The Gaul is assumed to have vanished on the 8th of February, going by the radio traffic between the trawlers. Last week a memorial service was held on the dock in the British port of Hull to remember the 36 men who vanished with the ship, virtually all of them leaving families and dependents behind them. It was nothing new for Hull, one of the largest fishing communities in the world. But a ship like the Gaul, a modern, self-contained stern trawler? Surely a ship like that couldn’t just vanish?

But it had. The search didn’t last for long. Any survivors would have lasted a matter of hours at best in a liferaft, a matter of minutes in the water; and there was nothing to be found.

An inquiry had scant evidence to consider, but eventually decided that the weather conditions were to blame. But it didn’t stop there. It didn’t take long for the theories to start circulating. This was at the height of the Cold War and the Gaul hadn’t been that far from Soviet waters. One theory was that the ship had been boarded by Soviet marines and taken to Murmansk. Another was that it had been sunk by a torpedo or been the victim of an undersea atomic explosion.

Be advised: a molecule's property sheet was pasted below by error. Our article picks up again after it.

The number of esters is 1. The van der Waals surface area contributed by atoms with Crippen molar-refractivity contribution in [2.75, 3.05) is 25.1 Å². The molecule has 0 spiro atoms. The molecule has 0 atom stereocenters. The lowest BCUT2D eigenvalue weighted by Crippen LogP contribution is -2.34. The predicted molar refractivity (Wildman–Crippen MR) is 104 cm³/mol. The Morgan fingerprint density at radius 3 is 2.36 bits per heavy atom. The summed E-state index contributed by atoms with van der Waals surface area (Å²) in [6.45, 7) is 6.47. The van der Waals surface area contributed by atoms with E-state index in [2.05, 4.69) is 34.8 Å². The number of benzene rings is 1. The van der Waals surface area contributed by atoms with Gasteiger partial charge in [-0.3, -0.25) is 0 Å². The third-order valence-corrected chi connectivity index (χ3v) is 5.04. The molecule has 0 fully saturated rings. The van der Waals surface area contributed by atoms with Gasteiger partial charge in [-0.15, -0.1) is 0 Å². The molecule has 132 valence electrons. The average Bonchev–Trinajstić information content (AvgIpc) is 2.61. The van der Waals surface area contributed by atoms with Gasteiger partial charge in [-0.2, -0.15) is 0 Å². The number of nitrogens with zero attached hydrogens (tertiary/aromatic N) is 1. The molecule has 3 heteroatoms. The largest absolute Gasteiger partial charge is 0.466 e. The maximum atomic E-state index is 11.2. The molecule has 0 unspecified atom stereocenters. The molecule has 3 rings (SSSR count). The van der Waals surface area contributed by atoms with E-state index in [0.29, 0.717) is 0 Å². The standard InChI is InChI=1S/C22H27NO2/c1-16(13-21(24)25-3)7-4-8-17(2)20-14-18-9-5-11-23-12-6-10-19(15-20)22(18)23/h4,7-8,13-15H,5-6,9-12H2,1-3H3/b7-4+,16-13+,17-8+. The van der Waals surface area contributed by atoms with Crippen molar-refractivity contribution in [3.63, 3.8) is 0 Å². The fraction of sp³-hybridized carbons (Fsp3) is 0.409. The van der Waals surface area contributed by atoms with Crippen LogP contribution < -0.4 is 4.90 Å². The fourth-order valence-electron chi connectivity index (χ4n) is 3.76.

None of the theories held water, certainly not the hijacking one. In weather like that just holding on to eat your breakfast is enough of a struggle, and boarding another ship is out of the question. There were repeated allegations that the Gaul had been a spy ship – all refuted by the skipper, who was on a trip off when his ship disappeared, and the chief mate, who had been invalided home early in the same trip.